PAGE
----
• An effective alternative main headline – especially for strategic roles with a lot of freedom – is to describe (very succinctly – and in an inspirational manner) the main purpose of the role, which can then be used with the job title and organization’s name, serving as a secondary heading.
  • If the organization is known, and has a good reputation among the targeted readers, then show the organization or brand name prominently, as a strapline or main heading with the job title, or incorporated in the job advert frame design, or in one of the corners of the space, in proper logo-style format.
  • Some organizations prefer not to tell the whole world that they are recruiting, in which case, if this is your policy, obviously do not feature your organization’s name in the job advert. On which point – if you use a recruitment consultancy, examine the extent to which your job advert is promoting the recruitment agency’s name, and if you think they are over-egging things, perhaps suggest they contribute to the cost of the advert, or reduce the size of their corporate branding on your advert.
  • Make the advert easy to read. Use simple language, avoid complicated words unless absolutely necessary (for example if recruiting for Head of Rocket Science), and keep enough space around the text to attract attention to it. Less is more. Giving text some space is a very powerful way of attracting the eye, and also a way of ensuring you write efficiently. Efficient writing enables efficient reading.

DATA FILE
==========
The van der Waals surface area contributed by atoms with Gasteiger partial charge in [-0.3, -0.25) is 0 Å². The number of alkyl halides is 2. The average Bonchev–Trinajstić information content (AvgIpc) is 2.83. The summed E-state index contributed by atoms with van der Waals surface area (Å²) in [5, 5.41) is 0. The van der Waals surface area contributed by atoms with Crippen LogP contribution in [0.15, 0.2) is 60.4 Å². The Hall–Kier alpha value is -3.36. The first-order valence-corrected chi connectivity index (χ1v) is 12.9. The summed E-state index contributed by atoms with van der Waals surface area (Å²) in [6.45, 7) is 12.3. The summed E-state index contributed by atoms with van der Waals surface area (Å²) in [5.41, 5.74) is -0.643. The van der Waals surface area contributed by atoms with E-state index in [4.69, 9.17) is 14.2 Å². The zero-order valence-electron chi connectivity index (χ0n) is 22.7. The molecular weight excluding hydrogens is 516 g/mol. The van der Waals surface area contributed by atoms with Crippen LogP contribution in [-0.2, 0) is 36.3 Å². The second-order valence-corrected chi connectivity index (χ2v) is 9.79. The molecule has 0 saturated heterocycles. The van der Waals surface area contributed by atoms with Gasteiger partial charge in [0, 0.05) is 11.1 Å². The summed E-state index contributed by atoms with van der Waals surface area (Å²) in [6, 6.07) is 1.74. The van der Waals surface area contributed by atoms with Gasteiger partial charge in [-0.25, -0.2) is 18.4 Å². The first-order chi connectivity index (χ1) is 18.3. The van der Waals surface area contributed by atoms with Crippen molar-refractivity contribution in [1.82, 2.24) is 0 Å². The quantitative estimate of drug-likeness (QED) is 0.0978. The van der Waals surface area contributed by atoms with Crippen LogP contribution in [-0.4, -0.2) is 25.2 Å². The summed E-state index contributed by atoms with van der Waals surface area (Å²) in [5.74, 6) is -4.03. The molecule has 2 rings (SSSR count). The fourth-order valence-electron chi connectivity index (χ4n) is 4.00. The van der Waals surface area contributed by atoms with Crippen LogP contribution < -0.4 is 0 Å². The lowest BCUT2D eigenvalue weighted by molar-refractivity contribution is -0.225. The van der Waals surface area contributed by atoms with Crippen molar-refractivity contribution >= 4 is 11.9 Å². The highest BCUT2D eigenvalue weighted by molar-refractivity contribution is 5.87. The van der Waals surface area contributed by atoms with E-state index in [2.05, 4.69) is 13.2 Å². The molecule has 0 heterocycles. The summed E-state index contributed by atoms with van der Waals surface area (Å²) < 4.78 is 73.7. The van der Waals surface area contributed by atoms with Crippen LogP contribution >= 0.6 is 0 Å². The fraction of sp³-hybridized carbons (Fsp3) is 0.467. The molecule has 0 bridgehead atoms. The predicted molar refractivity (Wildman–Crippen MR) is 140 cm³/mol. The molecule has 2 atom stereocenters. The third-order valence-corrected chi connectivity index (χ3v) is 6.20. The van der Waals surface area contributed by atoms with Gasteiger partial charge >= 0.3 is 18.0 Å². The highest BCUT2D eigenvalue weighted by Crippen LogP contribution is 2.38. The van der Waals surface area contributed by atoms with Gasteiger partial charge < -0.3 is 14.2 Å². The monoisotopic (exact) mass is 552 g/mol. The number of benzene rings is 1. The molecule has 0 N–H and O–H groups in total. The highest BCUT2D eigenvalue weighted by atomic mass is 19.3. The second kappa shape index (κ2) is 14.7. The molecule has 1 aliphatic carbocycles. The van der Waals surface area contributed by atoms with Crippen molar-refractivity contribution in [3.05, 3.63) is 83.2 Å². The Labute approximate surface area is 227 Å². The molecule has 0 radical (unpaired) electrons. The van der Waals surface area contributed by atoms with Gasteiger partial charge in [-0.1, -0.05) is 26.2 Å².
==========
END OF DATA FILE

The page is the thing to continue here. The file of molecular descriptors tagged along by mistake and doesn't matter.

• Use language that your reader uses. If you want clues as to what this might be, imagine the newspaper they read, and limit your vocabulary to that found in the newspaper.
  • Use short sentences. More than fifteen words in a sentence reduces the clarity of the meaning. After drafting your communication, seek out commas and ands, replacing them with full-stops.
  • Use bullet points and short bite-sized paragraphs. A lot of words in one big paragraph is very off-putting to the reader and will probably not be read.
  • Use simple type-styles: Arial, Tahoma, Times, etc, or your house-style equivalents or variations. Serif fonts (like Times) are more traditional and more readable. Sans serifs, like Arial and Tahoma, are more modern-looking, but are less easy to read especially for a lot of text.
  • Use 12-20ish point-size for headings and subheadings. Try to avoid uppercase (capitals) even in headings – it’s much slower to read. Increase prominence by use of a larger point-size, and to an extent emboldening, not by using capitals. CAPITALS HAVE NO WORDSHAPES – SEE WHAT I MEAN?)